A moorish banquet

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A moorish banquet

By Lisa Yarde When the Moors invaded Spain in the eighth century, they brought the classical traditions of a rich culture steeped in the arts of poetry and music for two centuries.

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Before Islam, Arabian culture celebrated music and poetry, but the Prophet Muhammad disapproved of the arts so linked to lingering pagan practices. Later, the courtiers of Moorish Spain composed qasidas to commemorate important events and extoll the virtues of their patrons.

The nubah involved a group of people singing verses individually, accompanied by bow-stringed instruments and drums. The muwashshah typically has three line stanzas with a recurring rhyme, introduced at the beginning. The zajal was a spontaneous form of short poems, sung in stanzas and followed by a different rhyme each time.

A moorish banquet

Many of the themes in both poetic forms expressed ideals of religious duty but more often, beauty, sensual pleasures or love, typically lost love. The qasidas were the longest form of all, at least 50 lines that rhymed. Oud player Ziryab is the father of the Hispano-Arab musical styles of the Moorish period and founded the nubah tradition.

He was born in Iraq in the early ninth century, and may have been Kurdish or of mixed Arab and African descent. He lived in the cultural capital of the eastern Muslim world at Baghdad and trained under another musician until he surpassed his master. A dangerous rivalry developed and Ziryab wisely left for Moorish Spain.

The prince paid Ziryab a monthly salary of gold dinars, which the musician spent on his richly decorated home and costly brocades. He also founded a school in Cordoba, where he taught fellow musicians. Ziryad also improved the oud, more commonly known as the lute in medieval European society, by adding a fifth red string between the second and third ones.

Click here for a sample of the oud played in composition with the guitar and drums, similar to music of the twelfth century in Moorish Spain.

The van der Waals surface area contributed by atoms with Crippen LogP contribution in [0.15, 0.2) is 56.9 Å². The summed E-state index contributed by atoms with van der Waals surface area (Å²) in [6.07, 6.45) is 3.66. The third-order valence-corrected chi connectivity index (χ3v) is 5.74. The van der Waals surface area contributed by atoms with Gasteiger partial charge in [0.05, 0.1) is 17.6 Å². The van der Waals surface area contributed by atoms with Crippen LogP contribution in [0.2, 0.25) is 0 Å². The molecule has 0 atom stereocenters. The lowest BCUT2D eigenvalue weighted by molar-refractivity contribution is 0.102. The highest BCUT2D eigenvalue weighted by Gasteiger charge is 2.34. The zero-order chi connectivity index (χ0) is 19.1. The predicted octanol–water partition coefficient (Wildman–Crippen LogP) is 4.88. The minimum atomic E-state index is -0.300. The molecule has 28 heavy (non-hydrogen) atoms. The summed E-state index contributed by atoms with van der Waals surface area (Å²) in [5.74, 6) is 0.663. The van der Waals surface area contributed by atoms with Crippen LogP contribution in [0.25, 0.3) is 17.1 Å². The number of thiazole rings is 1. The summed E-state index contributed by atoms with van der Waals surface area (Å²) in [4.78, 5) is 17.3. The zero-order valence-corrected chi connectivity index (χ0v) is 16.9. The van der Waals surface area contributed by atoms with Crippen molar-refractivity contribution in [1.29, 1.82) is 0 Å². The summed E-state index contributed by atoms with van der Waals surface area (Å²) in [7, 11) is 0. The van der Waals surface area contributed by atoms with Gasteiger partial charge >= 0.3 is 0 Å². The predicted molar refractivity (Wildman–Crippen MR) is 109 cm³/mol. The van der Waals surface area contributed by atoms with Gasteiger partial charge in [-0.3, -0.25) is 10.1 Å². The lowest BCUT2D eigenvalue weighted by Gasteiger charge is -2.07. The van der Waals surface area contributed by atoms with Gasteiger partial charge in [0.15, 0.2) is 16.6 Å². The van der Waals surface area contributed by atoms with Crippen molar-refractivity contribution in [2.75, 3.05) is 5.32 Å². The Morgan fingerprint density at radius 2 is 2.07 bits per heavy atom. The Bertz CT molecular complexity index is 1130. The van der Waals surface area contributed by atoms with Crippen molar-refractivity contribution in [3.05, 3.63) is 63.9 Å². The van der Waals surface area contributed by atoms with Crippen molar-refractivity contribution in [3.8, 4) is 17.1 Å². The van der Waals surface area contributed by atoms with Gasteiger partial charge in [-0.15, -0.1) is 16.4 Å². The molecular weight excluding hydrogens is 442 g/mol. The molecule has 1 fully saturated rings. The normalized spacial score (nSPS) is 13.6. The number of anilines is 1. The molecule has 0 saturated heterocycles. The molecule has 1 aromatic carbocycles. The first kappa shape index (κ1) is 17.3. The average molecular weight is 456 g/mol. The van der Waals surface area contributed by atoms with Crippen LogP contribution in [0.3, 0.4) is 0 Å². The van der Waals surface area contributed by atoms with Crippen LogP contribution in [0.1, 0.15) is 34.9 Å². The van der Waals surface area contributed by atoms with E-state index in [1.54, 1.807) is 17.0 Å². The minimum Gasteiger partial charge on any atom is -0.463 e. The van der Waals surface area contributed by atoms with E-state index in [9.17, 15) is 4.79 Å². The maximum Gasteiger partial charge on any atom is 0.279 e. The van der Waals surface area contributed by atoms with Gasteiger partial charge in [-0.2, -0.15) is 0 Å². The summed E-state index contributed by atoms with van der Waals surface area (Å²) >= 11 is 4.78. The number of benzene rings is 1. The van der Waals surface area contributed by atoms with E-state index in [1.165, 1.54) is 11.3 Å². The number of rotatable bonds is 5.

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Nearly two centuries after Ziryab, inthe Caliph of Cordoda fathered a child, Wallada. Historians have described her as beautiful, with fair skin, light or blue eyes or blonde hair. In her mid-twenties, her father died and since he had no living sons, Wallada inherited all his property.

She used this wealth to build a home where she entertained guests and dazzled them with her poetry. Wallada never married but she did take an equally famed lover, the poet Ibn Zaydun. As the pair were from rival clans, their love affair was a risk but neither cared for the consequences.

They demonstrate a passionate, but tumultuous relationship that ended bitterly and with some regret for their lost love. A monument to their love exists in Cordoba.

At the beginning, the lovers enjoyed the following poetic exchange: Wallada The nights now seem long to me, and I complain night after night That only those were so short, which I once spent with you Ibn Zaydun Your passion has made me famous among high and low your face devours my feelings and thoughts.

When you are absent, I cannot be consoled, but when you appear, my all my cares and troubles fly away. When Wallada later feared that Ibn Zaydun had fallen in love with one of her slaves, she recited: If you had been truly sincere in the love, which joined us, you would not have preferred, to me, one of my own slaves.Moorish Blue is located in North Sydney on Blues Point Road, McMahon’s Point.

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